Issue Paper

Use of "Single Task" Employees in Nursing Homes


The language below should be added to the Medicare and Medicaid statutes to give nursing facilities the flexibility to use non-nursing, “single task” employees to assist residents with eating under certain circumstances.

Create ss.1819(b)(5)(H) and 1919(b)(5)(H) of the Social Security Act to read:

(H) Non-Nursing Personnel Performing Limited Duties.

  1. Nursing facilities may permit personnel other than nurse aides to provide assistance with eating without completing the nurse aide training and competency evaluation program or the competency evaluation program if they have acquired necessary knowledge and skills through an inservice training program that includes dining skills and assistance with eating and that has been reviewed and approved by the regulatory authority, and they have been found competent to perform their duties.

  2. The determination of ability to provide assistance with eating will be made by an interdisciplinary team, to include at a minimum, licensed nursing, dietary, speech therapy and occupational therapy staff responsible for the care of the resident. The determination will be based on the needs and potential risks to the resident as observed and documented in the comprehensive resident assessment and care plan.

  3. The facility will document that the interdisciplinary team has assessed the resident to determine that his or her health status does not require the assistance with eating to be performed by nursing personnel.

  4. Non-nursing personnel providing assistance with eating may augment, but not replace, existing staff and cannot be counted toward meeting or complying with requirements for nursing care staff and functions.


A “single task” employee is an employee who neither is a licensed professional nurse nor a certified nursing assistant (CNA) listed on the State’s nurse aide registry who is permitted to perform a single direct care task. Examples include an activities assistant assigned to help feed a resident or a dietary aide who pushes a resident in her wheelchair to dinner. “Single task” employees are non-nursing personnel used to provide support to nursing staff primarily in the areas of feeding, transportation and mobility, and activities. Because they are not CNAs, “single task” employees have not completed the nurse aide training and competency evaluation program.

Wisconsin has reviewed and approved requests by nursing facilities to use “single task” employees since 1993. Last month, however, officials from the federal Health Care Financing Administration (HCFA) challenged Wisconsin’s “single task” employee policy during a visit to the Bureau of Quality Assurance (BQA) in Wisconsin’s Department of Health and Family Services (DHFS). According to those HCFA officials, federal law does not allow facilities to use single task employees to assist residents with feeding (no concerns were raised with transporting residents). As a result, HCFA has demanded that BQA provide it with additional information on the use and prevalence of single task employees in Wisconsin facilities.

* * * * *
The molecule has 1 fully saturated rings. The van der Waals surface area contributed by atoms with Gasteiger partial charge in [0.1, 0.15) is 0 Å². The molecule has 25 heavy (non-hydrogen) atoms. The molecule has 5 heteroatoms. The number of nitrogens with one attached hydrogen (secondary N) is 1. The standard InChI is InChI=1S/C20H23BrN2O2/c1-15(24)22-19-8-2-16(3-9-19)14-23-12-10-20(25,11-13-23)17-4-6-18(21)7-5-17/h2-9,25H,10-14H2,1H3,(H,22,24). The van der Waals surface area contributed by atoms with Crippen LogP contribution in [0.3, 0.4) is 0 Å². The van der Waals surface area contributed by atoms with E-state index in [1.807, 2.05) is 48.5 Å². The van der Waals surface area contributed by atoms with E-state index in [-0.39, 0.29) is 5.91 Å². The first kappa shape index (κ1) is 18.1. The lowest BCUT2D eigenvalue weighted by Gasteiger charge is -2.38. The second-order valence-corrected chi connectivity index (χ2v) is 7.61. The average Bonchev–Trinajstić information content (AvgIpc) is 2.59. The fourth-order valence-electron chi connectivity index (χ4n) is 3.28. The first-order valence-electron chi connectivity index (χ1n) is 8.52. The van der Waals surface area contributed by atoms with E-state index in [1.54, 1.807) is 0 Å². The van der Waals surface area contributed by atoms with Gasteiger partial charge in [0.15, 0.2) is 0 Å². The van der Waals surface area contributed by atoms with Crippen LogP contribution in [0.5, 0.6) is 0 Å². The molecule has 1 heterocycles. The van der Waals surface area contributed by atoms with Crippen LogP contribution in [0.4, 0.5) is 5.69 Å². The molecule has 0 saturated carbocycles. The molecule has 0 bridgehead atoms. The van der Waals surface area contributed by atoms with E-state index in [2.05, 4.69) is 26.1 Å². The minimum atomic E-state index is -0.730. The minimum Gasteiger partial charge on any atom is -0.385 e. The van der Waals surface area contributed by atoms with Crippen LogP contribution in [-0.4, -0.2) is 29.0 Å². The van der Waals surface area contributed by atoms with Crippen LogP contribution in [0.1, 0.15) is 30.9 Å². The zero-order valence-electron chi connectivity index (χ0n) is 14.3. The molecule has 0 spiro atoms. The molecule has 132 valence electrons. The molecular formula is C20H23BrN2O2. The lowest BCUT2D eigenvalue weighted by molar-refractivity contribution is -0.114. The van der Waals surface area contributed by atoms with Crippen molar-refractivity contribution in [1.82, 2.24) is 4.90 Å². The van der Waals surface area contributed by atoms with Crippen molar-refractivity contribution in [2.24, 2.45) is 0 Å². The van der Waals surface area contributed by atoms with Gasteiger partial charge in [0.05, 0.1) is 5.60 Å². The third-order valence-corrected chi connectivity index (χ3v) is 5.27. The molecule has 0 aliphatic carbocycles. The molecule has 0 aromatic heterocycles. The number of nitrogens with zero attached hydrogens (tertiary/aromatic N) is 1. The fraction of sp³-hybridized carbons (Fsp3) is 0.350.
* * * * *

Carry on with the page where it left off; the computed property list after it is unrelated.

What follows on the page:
NOTE: BQA disagrees with HCFA’s interpretation of federal law and intends to challenge that interpretation in order to continue Wisconsin’s current practice.

Supporting Arguments:

Today, in Wisconsin’s long-term care facilities, “single task” employees are providing invaluable services to the frail elderly and disabled persons entrusted to the care of those facilities. Every day, these caring individuals make a difference in the lives of those individuals: The difference between a nutritious meal served with dignity by a person who has time to share, time to care and time to converse, or a meal that is simply served. If you or your loved one were the resident, which would you prefer?

The Wisconsin Association of Homes and Services for the Aging (WAHSA) is a statewide membership organization of not-for-profit corporations principally serving elderly and disabled persons. Membership is comprised of 190 religious, fraternal, private and governmental organizations which own, operate and/or sponsor 194 not-for-profit nursing homes, 71 community-based residential facilities, 39 residential care apartment complexes, 100 independent living facilities, and 446 community service programs which provide services ranging from Alzheimer's support, child day care, hospice and home care to Meals on Wheels. For more information, please contact the WAHSA staff at (608) 255-7060: John Sauer, Executive Director; Tom Ramsey, Director of Government Relations; or Brian Schoeneck, Financial Services Director.

WAHSA 204 South Hamilton Street Madison, WI 53703
Telephone: (608)255-7060 FAX:(608)255-7064